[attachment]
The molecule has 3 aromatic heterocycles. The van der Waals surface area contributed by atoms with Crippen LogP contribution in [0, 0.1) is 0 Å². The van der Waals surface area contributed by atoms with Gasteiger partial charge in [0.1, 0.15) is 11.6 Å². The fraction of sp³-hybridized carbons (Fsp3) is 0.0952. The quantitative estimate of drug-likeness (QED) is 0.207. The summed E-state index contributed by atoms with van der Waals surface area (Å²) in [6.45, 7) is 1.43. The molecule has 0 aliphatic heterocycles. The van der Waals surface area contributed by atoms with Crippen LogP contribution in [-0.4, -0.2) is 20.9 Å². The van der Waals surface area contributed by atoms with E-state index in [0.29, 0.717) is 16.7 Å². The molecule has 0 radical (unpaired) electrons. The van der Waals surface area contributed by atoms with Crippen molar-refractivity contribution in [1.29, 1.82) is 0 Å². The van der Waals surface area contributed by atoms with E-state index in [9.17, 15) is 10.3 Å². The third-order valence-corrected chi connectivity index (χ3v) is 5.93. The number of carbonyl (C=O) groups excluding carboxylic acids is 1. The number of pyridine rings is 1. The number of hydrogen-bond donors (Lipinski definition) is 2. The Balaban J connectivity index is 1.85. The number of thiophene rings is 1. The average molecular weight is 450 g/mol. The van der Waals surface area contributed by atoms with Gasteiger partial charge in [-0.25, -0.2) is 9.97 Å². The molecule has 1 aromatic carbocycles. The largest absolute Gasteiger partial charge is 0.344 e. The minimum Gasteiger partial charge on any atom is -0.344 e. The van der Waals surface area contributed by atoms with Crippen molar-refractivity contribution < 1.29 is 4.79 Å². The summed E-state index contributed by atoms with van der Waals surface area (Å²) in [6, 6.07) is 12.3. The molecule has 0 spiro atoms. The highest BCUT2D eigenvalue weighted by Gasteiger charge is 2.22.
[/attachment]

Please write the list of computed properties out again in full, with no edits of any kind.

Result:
The molecule has 3 aromatic heterocycles. The van der Waals surface area contributed by atoms with Crippen LogP contribution in [0, 0.1) is 0 Å². The van der Waals surface area contributed by atoms with Gasteiger partial charge in [0.1, 0.15) is 11.6 Å². The fraction of sp³-hybridized carbons (Fsp3) is 0.0952. The quantitative estimate of drug-likeness (QED) is 0.207. The summed E-state index contributed by atoms with van der Waals surface area (Å²) in [6.45, 7) is 1.43. The molecule has 0 aliphatic heterocycles. The van der Waals surface area contributed by atoms with Crippen LogP contribution in [-0.4, -0.2) is 20.9 Å². The van der Waals surface area contributed by atoms with E-state index in [0.29, 0.717) is 16.7 Å². The molecule has 0 radical (unpaired) electrons. The van der Waals surface area contributed by atoms with Crippen molar-refractivity contribution in [1.29, 1.82) is 0 Å². The van der Waals surface area contributed by atoms with E-state index in [9.17, 15) is 10.3 Å². The third-order valence-corrected chi connectivity index (χ3v) is 5.93. The number of carbonyl (C=O) groups excluding carboxylic acids is 1. The number of pyridine rings is 1. The number of hydrogen-bond donors (Lipinski definition) is 2. The Balaban J connectivity index is 1.85. The number of thiophene rings is 1. The average molecular weight is 450 g/mol. The van der Waals surface area contributed by atoms with Gasteiger partial charge in [-0.25, -0.2) is 9.97 Å². The molecule has 1 aromatic carbocycles. The largest absolute Gasteiger partial charge is 0.344 e. The minimum Gasteiger partial charge on any atom is -0.344 e. The van der Waals surface area contributed by atoms with Crippen molar-refractivity contribution < 1.29 is 4.79 Å². The summed E-state index contributed by atoms with van der Waals surface area (Å²) in [6, 6.07) is 12.3. The molecule has 0 spiro atoms. The highest BCUT2D eigenvalue weighted by Gasteiger charge is 2.22.